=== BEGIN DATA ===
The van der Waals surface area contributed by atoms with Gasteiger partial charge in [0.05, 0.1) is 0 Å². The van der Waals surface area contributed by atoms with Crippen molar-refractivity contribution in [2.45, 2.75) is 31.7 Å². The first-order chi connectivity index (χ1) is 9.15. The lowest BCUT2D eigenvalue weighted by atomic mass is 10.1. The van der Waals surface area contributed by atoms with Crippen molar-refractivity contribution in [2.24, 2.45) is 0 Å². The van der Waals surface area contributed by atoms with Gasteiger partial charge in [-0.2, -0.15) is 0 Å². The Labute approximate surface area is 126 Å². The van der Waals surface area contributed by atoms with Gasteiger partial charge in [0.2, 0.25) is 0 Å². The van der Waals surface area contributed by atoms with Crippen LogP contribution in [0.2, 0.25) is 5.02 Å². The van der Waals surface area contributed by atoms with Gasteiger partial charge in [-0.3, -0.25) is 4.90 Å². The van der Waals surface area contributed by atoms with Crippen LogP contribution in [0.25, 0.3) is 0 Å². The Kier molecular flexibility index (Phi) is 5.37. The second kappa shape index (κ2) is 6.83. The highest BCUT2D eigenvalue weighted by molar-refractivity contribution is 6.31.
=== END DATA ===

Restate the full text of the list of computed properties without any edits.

The van der Waals surface area contributed by atoms with Gasteiger partial charge in [0.05, 0.1) is 0 Å². The van der Waals surface area contributed by atoms with Crippen molar-refractivity contribution in [2.45, 2.75) is 31.7 Å². The first-order chi connectivity index (χ1) is 9.15. The lowest BCUT2D eigenvalue weighted by atomic mass is 10.1. The van der Waals surface area contributed by atoms with Crippen molar-refractivity contribution in [2.24, 2.45) is 0 Å². The van der Waals surface area contributed by atoms with Gasteiger partial charge in [-0.2, -0.15) is 0 Å². The Labute approximate surface area is 126 Å². The van der Waals surface area contributed by atoms with Gasteiger partial charge in [0.2, 0.25) is 0 Å². The van der Waals surface area contributed by atoms with Crippen LogP contribution in [0.2, 0.25) is 5.02 Å². The van der Waals surface area contributed by atoms with Gasteiger partial charge in [-0.3, -0.25) is 4.90 Å². The van der Waals surface area contributed by atoms with Crippen LogP contribution in [0.25, 0.3) is 0 Å². The Kier molecular flexibility index (Phi) is 5.37. The second kappa shape index (κ2) is 6.83. The highest BCUT2D eigenvalue weighted by molar-refractivity contribution is 6.31.